“By going to hospital, it makes it public that there’s something wrong with the family. Economic, health and emotional problems are kept behind closed doors,” adds Tom Dodd, chairperson of the advisory group for Rest and the team’s clinical supervisor.

Unsurprisingly, then, Burdett refused hospital. “He said, ‘Who would look after my farm? My dad won’t because he’s waiting for me to fail – and I won’t allow that.’ So, even though he wanted to harm himself, he was indicating that he wouldn’t give in,” says Coates, who also knew Burdett would need medication because of his consistent low mood – a depression clinically beyond that induced by alcohol.

Burdett agreed to see Coates daily, and they both kept in touch via mobile phones and text messages, which, along with his mother’s consistent presence ensured that Burdett always had someone to turn to. “We focused on getting him to recognise his role and value on the farm,” says Coates.

The father-son relationship soon revealed itself at the root of Burdett’s problems. “We ended working with the whole family, dealing with issues that probably stemmed back to his dad’s treatment of him in early childhood. And yet his dad’s life had been a mirror image. His rationale was ‘Well, it hasn’t hurt me’, but he can’t see the damage he’s doing to his son,” says Coates.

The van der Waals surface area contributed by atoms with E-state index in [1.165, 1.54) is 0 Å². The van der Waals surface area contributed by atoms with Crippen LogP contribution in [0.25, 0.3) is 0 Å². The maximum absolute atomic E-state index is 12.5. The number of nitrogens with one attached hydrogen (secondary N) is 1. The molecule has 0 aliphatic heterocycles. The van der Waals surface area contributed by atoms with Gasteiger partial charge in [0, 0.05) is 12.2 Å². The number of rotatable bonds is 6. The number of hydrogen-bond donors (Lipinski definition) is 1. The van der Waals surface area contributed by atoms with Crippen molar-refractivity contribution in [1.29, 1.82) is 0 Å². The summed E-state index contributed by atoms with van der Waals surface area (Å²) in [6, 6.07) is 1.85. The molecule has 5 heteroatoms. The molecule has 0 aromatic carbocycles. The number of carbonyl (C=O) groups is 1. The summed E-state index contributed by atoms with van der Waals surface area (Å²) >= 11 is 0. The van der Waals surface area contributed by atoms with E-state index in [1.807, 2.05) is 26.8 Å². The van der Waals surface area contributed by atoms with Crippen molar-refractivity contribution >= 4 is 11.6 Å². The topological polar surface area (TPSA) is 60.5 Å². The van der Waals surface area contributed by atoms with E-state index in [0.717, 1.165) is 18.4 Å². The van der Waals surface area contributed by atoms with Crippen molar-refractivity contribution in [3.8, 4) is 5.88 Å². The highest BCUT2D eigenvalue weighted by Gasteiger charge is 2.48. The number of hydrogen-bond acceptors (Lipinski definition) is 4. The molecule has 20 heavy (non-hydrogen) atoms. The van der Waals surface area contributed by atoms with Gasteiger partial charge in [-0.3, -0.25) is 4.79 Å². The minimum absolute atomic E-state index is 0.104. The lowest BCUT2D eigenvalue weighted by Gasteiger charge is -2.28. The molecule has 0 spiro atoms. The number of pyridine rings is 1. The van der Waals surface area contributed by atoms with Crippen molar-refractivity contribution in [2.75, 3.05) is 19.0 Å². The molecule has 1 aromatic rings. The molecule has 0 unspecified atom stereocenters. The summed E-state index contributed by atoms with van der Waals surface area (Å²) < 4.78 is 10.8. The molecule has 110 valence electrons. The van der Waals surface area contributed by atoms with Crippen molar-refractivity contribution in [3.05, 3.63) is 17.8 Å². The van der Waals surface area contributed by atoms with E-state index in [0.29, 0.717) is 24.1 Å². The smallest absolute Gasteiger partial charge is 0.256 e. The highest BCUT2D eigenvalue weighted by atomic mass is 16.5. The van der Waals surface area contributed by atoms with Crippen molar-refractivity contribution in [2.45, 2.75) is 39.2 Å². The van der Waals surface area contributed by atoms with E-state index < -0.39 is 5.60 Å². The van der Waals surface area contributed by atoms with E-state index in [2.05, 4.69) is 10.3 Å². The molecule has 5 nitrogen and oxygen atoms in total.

He continues: “We suggested that his dad tell him what he wants – because in private he was telling us different things. His dad would tell us that he loved his son to bits and believes he will be a very successful farmer – so why not tell him that?”

“This was one of the first times the team did more structured family work,” comments Dodd. “It gave them an opportunity to speak to one another in a way that wasn’t destructive.” It helped highlight a pivotal role for Burdett’s mother. “She had been colluding with them both to keep the peace. But through the family sessions this small, meek and mild woman emerged as the family’s kingpin.”

With his mum on board, Burdett’s drinking and smoking reduced to a couple of cans and 20 cigarettes a day. “Although still volatile at times, Burdett identifies early signs and copes well. Or he just gives us a call. What he doesn’t do now is isolate himself and become angrier and angrier. We’ve even got him to see his GP, and he’s now working well with the drug and alcohol service,” says Coates.

The contribution of the Rest team remains, with fortnightly formal family work and weekly visits to Burdett, sometimes more. “He is putting all the time required aside, and is not letting the farm get in the way of his own well-being,” says Coates.

Arguments for risk 

  • Hospital would have reinforced a belief that he “was a lunatic who’s going to kill somebody and who needs locking up. We may also not have got him out for a long time. He has no rights to the farm – and his dad would have sold it. Once out of hospital, there would be no role for him,” explains Coates. 
  • Coates was able to show how the family could talk constructively rather than their conversation breaking down into arguments. The move was a critical turning point in getting people to share responsibilities.